I keep finding myself thinking back to a post from Justin Taylor last week called “Hospitality and Generosity in the Luther Home.” Read this excerpt and imagine what it must have been like:
The house was filled with the sound of children. The Luthers had six children in their first nine years of marriage—three sons, and three three daughters (one of whom died at a few months of age, another at the age of 13). And then a few years into their marriage, the Luthers took into their home the six children of Luther’s sister. They also raised Katherine’s nephew. Martin often told them stories, taught them songs and games, played melodies on his lute, and instructed them in the faith.
University students often ate and boarded there, and Luther’s letters make reference to a steady stream of guests either coming or going.
There was a waiting list for those who wanted to room and board with the Luthers—no doubt because of the stimulating theological education and conversation, but also because for many years the Luther didn’t charge anyone for room and board.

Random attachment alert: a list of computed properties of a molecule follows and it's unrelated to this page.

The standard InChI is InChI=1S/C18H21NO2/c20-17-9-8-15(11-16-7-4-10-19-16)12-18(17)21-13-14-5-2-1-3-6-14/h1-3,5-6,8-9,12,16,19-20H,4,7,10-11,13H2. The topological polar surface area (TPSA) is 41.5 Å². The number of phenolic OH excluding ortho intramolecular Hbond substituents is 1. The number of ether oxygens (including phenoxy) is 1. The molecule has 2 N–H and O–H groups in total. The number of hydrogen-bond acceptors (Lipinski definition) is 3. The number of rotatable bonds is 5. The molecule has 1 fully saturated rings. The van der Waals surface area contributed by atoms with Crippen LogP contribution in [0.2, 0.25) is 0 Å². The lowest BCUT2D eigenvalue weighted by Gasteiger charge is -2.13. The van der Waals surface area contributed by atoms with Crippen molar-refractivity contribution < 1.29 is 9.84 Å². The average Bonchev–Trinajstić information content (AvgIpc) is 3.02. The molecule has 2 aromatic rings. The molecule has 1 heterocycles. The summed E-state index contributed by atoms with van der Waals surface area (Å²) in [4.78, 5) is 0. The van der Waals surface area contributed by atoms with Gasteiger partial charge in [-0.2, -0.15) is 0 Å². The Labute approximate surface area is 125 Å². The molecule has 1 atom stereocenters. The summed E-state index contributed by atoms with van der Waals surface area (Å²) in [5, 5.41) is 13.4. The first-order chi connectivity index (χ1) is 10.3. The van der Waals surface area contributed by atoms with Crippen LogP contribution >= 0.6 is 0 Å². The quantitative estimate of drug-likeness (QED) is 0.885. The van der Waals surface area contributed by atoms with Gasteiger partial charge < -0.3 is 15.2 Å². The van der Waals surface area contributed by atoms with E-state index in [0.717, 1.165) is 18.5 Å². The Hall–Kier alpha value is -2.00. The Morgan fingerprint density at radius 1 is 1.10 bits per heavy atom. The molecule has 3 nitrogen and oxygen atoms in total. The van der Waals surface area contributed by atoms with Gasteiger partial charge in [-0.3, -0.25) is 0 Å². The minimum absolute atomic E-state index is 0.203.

As Martin lectured and wrote and debated and preached and traveled, Katie drove the wagon, took care of the field, bought cattle and put them out to pasture, brewed beer, prepared food for the graduation banquets, rented horses, sold linen, served as Martin’s publishing agent, and often nursed him back to health during his frequent illnesses. (You simply must read the whole article!)
Martin and Katherina’s intentional, joy-filled, self-denial for the sake of the kingdom is provoking to say the least. Their happy, hectic home life—so full of service to others—is an example I fall so far short of, but want to imitate. Their lives push me to ask myself what legacy I am leaving for my children: Is it one of hospitality and generosity that reflects the heart of our Savior? May God give us grace to make our homes more like this.